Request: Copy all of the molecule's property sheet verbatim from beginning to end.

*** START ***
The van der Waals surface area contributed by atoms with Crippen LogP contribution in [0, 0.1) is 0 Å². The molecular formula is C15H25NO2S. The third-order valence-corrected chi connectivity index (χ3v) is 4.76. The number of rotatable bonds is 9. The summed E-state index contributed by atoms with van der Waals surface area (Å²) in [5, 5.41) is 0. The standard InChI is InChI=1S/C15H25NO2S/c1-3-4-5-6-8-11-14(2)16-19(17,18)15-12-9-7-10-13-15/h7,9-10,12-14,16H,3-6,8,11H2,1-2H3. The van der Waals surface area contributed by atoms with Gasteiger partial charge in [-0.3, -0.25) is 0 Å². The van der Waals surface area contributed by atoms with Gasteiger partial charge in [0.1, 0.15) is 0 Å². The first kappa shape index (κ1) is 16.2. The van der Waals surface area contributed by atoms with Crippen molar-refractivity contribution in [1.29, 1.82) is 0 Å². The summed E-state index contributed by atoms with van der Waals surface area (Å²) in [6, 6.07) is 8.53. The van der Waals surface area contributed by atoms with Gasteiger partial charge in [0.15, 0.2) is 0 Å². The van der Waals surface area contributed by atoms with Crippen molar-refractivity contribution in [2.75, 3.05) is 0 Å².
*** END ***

The van der Waals surface area contributed by atoms with Crippen LogP contribution in [0, 0.1) is 0 Å². The molecular formula is C15H25NO2S. The third-order valence-corrected chi connectivity index (χ3v) is 4.76. The number of rotatable bonds is 9. The summed E-state index contributed by atoms with van der Waals surface area (Å²) in [5, 5.41) is 0. The standard InChI is InChI=1S/C15H25NO2S/c1-3-4-5-6-8-11-14(2)16-19(17,18)15-12-9-7-10-13-15/h7,9-10,12-14,16H,3-6,8,11H2,1-2H3. The van der Waals surface area contributed by atoms with Gasteiger partial charge in [-0.3, -0.25) is 0 Å². The van der Waals surface area contributed by atoms with Gasteiger partial charge in [0.1, 0.15) is 0 Å². The first kappa shape index (κ1) is 16.2. The van der Waals surface area contributed by atoms with Crippen molar-refractivity contribution in [1.29, 1.82) is 0 Å². The summed E-state index contributed by atoms with van der Waals surface area (Å²) in [6, 6.07) is 8.53. The van der Waals surface area contributed by atoms with Gasteiger partial charge in [0.15, 0.2) is 0 Å². The van der Waals surface area contributed by atoms with Crippen molar-refractivity contribution in [2.75, 3.05) is 0 Å².